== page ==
Assuming -b^3 should be -bx^2:
Use synthetic division for dividing x+1:
-1 | 4 -b 1 -c
4 -4 4+b -(5+b)
4 -(4+b) 5+b | 0
So -c-5-b=0 and c=-5-b.
Suppose f(x) is a function of x (polynomial with degree 2) such that:
Let f(x)=px^2+qx+r then
(2x-3)(px^2+qx+r)+30=4x^3-bx^2+x-c, because of the remainder 30.
We can equate coefficients of like terms:
x^3: 2p=4 so p=2
x^2: -3p+2q=-b, but p=2 so q=(6-b)/2
x: -3q+2r=1, but q=(6-b)/2 so 2r=1+3(6-b)/2=(2+18-3b)/2=(20-3b)/2 and r=(20-3b)/4.
Constant: -3r=-c-30, -3(20-3b)/4=-c-30, -60+9b=-4c-120, 9b+4c=-60.
But c=-5-b, so 9b-20-4b=-60, 5b=-40, b=-8 and c=-5+8=3.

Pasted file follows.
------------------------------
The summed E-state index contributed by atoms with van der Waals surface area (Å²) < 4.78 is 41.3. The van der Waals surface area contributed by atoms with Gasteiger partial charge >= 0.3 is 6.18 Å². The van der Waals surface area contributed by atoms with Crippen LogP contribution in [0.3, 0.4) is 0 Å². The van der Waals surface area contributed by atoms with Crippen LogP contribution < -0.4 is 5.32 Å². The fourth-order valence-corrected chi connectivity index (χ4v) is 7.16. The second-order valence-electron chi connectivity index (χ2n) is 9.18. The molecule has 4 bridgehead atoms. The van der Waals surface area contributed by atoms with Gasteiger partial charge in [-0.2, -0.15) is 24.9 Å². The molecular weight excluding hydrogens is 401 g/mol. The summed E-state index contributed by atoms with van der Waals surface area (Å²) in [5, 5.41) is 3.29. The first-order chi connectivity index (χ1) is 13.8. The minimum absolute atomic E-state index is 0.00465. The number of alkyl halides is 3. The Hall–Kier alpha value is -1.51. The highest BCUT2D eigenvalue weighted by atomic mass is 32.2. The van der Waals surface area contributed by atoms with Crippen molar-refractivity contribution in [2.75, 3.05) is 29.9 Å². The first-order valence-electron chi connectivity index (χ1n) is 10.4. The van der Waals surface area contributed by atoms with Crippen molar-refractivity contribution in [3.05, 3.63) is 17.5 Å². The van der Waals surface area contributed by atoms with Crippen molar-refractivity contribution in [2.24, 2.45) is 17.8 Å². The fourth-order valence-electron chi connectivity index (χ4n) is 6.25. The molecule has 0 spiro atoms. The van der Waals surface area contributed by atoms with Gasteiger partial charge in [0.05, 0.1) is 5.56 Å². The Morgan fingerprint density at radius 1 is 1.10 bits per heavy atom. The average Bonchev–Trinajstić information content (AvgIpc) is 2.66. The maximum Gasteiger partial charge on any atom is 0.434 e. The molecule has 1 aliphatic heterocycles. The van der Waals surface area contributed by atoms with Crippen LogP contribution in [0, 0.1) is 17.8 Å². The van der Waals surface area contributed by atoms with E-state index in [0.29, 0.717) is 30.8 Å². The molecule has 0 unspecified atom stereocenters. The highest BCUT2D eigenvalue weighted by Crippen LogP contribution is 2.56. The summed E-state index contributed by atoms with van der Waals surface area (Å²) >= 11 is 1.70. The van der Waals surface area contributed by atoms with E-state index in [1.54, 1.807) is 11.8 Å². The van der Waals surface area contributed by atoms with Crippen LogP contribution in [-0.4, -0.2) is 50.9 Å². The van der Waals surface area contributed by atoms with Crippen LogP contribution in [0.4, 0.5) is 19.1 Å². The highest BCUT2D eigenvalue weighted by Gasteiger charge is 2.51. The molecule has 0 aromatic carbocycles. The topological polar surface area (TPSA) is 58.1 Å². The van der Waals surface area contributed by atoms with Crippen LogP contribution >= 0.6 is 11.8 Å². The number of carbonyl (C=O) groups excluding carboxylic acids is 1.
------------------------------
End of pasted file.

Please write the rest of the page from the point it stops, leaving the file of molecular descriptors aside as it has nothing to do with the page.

The expression is 4x^3+8x^2+x-3.
The two numbers are therefore -8 and 3.
The result of dividing by x+1 is therefore 4x^2+4x-3=(2x-1)(2x+3).
The complete factorisation is (x+1)(2x-1)(2x+3).
Let's see if this is correct. 4x^3+4x^2-3x+4x^2+4x-3=4x^3+8x^2+x-3. This appears to be correct for x+1.
Now 2x-3: if we subtract 30 from the expression, 2x-3 should exactly divide into it:
Substituting in f(x) we have f(x)=2x^2+7x+11 (putting in values for p, q and r).